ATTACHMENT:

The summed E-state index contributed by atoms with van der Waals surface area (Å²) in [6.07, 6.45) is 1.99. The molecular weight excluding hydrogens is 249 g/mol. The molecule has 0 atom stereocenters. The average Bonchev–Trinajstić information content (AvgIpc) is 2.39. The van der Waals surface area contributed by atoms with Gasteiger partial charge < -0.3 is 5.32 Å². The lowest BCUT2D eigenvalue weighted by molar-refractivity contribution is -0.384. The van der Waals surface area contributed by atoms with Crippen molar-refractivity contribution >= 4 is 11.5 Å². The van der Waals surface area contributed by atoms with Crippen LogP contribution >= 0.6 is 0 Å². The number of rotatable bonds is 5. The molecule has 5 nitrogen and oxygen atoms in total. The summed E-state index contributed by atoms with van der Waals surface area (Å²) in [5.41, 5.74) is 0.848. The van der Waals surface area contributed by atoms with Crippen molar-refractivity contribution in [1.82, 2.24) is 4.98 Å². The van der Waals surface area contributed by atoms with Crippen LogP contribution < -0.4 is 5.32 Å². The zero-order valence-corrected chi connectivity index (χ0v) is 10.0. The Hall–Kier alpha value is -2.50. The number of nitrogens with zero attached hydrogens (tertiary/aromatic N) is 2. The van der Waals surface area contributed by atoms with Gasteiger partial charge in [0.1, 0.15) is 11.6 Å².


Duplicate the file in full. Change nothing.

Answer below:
The summed E-state index contributed by atoms with van der Waals surface area (Å²) in [6.07, 6.45) is 1.99. The molecular weight excluding hydrogens is 249 g/mol. The molecule has 0 atom stereocenters. The average Bonchev–Trinajstić information content (AvgIpc) is 2.39. The van der Waals surface area contributed by atoms with Gasteiger partial charge < -0.3 is 5.32 Å². The lowest BCUT2D eigenvalue weighted by molar-refractivity contribution is -0.384. The van der Waals surface area contributed by atoms with Crippen molar-refractivity contribution >= 4 is 11.5 Å². The van der Waals surface area contributed by atoms with Crippen LogP contribution >= 0.6 is 0 Å². The number of rotatable bonds is 5. The molecule has 5 nitrogen and oxygen atoms in total. The summed E-state index contributed by atoms with van der Waals surface area (Å²) in [5.41, 5.74) is 0.848. The van der Waals surface area contributed by atoms with Crippen molar-refractivity contribution in [1.82, 2.24) is 4.98 Å². The van der Waals surface area contributed by atoms with Crippen LogP contribution < -0.4 is 5.32 Å². The zero-order valence-corrected chi connectivity index (χ0v) is 10.0. The Hall–Kier alpha value is -2.50. The number of nitrogens with zero attached hydrogens (tertiary/aromatic N) is 2. The van der Waals surface area contributed by atoms with Gasteiger partial charge in [0.1, 0.15) is 11.6 Å².